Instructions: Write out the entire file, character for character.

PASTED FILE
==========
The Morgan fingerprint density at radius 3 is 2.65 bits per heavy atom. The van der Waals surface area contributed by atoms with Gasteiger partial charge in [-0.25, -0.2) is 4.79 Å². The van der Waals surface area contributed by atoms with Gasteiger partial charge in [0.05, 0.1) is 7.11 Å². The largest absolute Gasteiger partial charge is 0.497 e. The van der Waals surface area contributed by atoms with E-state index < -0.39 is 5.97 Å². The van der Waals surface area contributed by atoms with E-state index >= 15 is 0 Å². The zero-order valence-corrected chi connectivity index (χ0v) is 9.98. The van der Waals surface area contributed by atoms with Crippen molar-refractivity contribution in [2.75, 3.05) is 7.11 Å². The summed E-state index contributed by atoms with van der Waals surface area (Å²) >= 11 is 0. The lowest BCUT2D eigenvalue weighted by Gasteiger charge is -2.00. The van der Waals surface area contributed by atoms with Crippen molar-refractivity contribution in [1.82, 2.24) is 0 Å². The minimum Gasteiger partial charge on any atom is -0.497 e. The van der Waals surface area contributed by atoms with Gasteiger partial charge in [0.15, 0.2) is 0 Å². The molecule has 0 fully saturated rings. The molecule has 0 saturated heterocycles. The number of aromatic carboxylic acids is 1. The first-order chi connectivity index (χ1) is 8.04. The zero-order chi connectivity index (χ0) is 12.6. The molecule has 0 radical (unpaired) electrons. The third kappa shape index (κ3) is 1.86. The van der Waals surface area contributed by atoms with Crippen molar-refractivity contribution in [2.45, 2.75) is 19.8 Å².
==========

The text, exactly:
The Morgan fingerprint density at radius 3 is 2.65 bits per heavy atom. The van der Waals surface area contributed by atoms with Gasteiger partial charge in [-0.25, -0.2) is 4.79 Å². The van der Waals surface area contributed by atoms with Gasteiger partial charge in [0.05, 0.1) is 7.11 Å². The largest absolute Gasteiger partial charge is 0.497 e. The van der Waals surface area contributed by atoms with E-state index < -0.39 is 5.97 Å². The van der Waals surface area contributed by atoms with E-state index >= 15 is 0 Å². The zero-order valence-corrected chi connectivity index (χ0v) is 9.98. The van der Waals surface area contributed by atoms with Crippen molar-refractivity contribution in [2.75, 3.05) is 7.11 Å². The summed E-state index contributed by atoms with van der Waals surface area (Å²) >= 11 is 0. The lowest BCUT2D eigenvalue weighted by Gasteiger charge is -2.00. The van der Waals surface area contributed by atoms with Crippen molar-refractivity contribution in [1.82, 2.24) is 0 Å². The minimum Gasteiger partial charge on any atom is -0.497 e. The van der Waals surface area contributed by atoms with Gasteiger partial charge in [0.15, 0.2) is 0 Å². The molecule has 0 fully saturated rings. The molecule has 0 saturated heterocycles. The number of aromatic carboxylic acids is 1. The first-order chi connectivity index (χ1) is 8.04. The zero-order chi connectivity index (χ0) is 12.6. The molecule has 0 radical (unpaired) electrons. The third kappa shape index (κ3) is 1.86. The van der Waals surface area contributed by atoms with Crippen molar-refractivity contribution in [2.45, 2.75) is 19.8 Å².